Off campus

Tennessee Social Health Education

Professor Elizabeth Ramsey is working on a bill with Sen. Paul Bailey that requires Tennessee middle school students to enroll in an introduction to social health courses. 

Due to COVID-19, the bill was tabled, but in February, Republican Ryan Williams will carry the bill into the House.

Ramsey said social health includes content such as healthy lifestyles, lifespan development, healthy relationships and effective communication skills, career exploration, resource management, and appropriate technology use.

“I just happened to be in the right place at the right time. I was at Spankies and had been doing a Trauma Informed Care training when I ran into Senator Bailey. I basically told him that social health would’ve been a great piece to the education pie, and he was interested,” Ramsey said.

Ramsey taught English at Avery Trace middle school from 2018 to 2019 before becoming an associate professor of Family and Sciences Education at Tech. 

Ramsey implemented social health education at the middle school where she taught and began to advocate for it. She said it was pulled due to issues with funding.

“What I noticed within three weeks into the school year was that I had a lot of repeated behavioral problems, so children that were fighting, violent, shoving kids against lockers. I mean just the same things over and over,” Ramsey said. 

She said a lot of the students who had behavioral problems also had high adverse childhood experiences, or ACE’s. ACE’s are physical abuse, sexual abuse, verbal abuse, physical neglect, and emotional neglect.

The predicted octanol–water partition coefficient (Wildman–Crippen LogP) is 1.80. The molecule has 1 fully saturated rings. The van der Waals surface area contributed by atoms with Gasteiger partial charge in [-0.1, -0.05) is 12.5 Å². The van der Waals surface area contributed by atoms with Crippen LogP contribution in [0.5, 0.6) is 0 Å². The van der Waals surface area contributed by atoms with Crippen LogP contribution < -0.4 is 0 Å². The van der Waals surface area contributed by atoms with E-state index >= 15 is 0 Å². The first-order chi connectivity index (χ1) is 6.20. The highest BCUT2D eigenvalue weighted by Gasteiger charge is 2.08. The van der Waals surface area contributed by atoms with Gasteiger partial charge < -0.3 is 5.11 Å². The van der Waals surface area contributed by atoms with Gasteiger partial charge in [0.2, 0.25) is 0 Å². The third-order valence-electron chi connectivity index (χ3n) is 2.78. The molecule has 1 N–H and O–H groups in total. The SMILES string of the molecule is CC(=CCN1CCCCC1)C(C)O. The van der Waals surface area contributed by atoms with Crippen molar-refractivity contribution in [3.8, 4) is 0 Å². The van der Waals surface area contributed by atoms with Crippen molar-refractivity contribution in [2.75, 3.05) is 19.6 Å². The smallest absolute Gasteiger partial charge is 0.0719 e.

“61% of Tennessee children have experienced at least one ACE, and 24% of those children have experienced four or more. That’s when you really start to see negative health outcomes. You know, you begin to see it affecting generations,” Ramsey said.

Ramsey said she believes it is important for children to learn how to resolve conflicts, understand and regulate their emotions, and learn about healthy relationships in order for them to do better in school.

“The reason why I am so passionate about social health is because we have an opportunity to teach children ways to just kind of break those cycles that they might be living in,” Ramsey said. “Education is power. We can empower children and they can start to see a way of coping, a different way of managing anger. You’re able to teach them that there is another way.” 

Ramsey said she believes that social health is both preventative and restorative, and she is still advocating for the bill in hopes that it will go through.